Grimes, Iowa

North Walnut Creek Grimes Watershed Study

  • Client City of Grimes
  • Type Stormwater
  • Services Assessment, Evaluation, Planning
  • Project Manager Steve P. Soupir, P.E., CFM

Challenge

To provide sound stormwater management practices within the North Walnut Creek Watershed and meet growing development needs, the city needed an evaluation of the watershed to study past development as well as consider future stormwater management needs. This included review of existing land development, urban land management, rural land management, a hydrologic and hydraulic analysis, and an assessment of the stream corridors within the study area. In addition, flooding is often a concern in the North Walnut Creek Watershed. This study was used to evaluate areas of flooding concern to assist the city in planning for future development.

Solution

The goal of this study was to continue the process of proactively addressing stormwater quantity and quality within the study area.  This required developing new hydrologic models for past and existing conditions, alternatives for possible flood prevention improvements, water quality improvements, and watershed management. The study included the following primary elements:

  • Information gathering and base mapping
  • Evaluation of the watershed characteristics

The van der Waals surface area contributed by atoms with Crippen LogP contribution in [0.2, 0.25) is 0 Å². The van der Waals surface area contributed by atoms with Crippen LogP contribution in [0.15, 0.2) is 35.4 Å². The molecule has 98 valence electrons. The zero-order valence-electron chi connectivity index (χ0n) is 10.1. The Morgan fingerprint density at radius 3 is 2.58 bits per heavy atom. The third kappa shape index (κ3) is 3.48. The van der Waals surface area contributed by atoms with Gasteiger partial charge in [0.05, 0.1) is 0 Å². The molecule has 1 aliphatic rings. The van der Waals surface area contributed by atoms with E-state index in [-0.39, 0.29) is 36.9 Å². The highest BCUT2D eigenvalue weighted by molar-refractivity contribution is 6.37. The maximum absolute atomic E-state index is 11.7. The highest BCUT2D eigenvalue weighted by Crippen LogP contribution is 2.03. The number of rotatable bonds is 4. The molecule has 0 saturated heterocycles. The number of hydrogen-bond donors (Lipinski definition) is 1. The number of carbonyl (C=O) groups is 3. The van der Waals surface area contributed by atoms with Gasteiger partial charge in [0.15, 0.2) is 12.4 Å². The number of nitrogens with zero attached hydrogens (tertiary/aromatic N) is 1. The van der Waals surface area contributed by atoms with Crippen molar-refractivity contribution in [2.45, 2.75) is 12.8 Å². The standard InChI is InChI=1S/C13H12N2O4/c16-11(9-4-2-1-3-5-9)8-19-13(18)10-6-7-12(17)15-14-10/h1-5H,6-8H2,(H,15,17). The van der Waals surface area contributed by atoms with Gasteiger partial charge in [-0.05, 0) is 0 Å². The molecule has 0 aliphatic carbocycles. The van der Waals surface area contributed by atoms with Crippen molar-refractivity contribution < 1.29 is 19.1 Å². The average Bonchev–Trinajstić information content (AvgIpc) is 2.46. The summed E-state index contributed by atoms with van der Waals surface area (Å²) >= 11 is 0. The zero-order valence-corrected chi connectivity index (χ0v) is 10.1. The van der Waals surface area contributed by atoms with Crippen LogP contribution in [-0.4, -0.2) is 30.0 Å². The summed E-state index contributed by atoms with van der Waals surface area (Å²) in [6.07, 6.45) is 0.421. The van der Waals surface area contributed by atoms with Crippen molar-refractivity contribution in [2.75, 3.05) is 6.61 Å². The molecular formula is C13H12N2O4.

• Development of a hydrologic model of the watershed to evaluate estimated peak stormwater flows
  • Review and assessment of the watershed’s water resources and problem areas
  • Recommendations for stormwater management strategies

 

Outcome

The study highlighted stormwater management opportunities within the study area. This included opportunities in rural and urban areas, as well as along stream channels. Recommendations were provided for rural areas for implementation of farming practices to reduce the impact from agricultural areas including buffer strips, cover crops, farm ponds, constructed wetlands, and no-till farming conservation practices. Stream channel opportunities included buffer strips and greenways along stream corridors as well as providing an example stream buffer protection and management ordinance to be implemented for new development areas. Recommendations for urban areas included sustainable improvements such as native turf, native landscaping, rainwater harvesting, rain gardens, soil quality restoration, bioretention, rain gardens, grass swales, infiltration trenches, porous pavement, extended detention facilities, and regional retention facilities to reduce downstream flooding.  Low Impact Development (LID) design methodology was evaluated to determine the net impact of these practices within the watershed.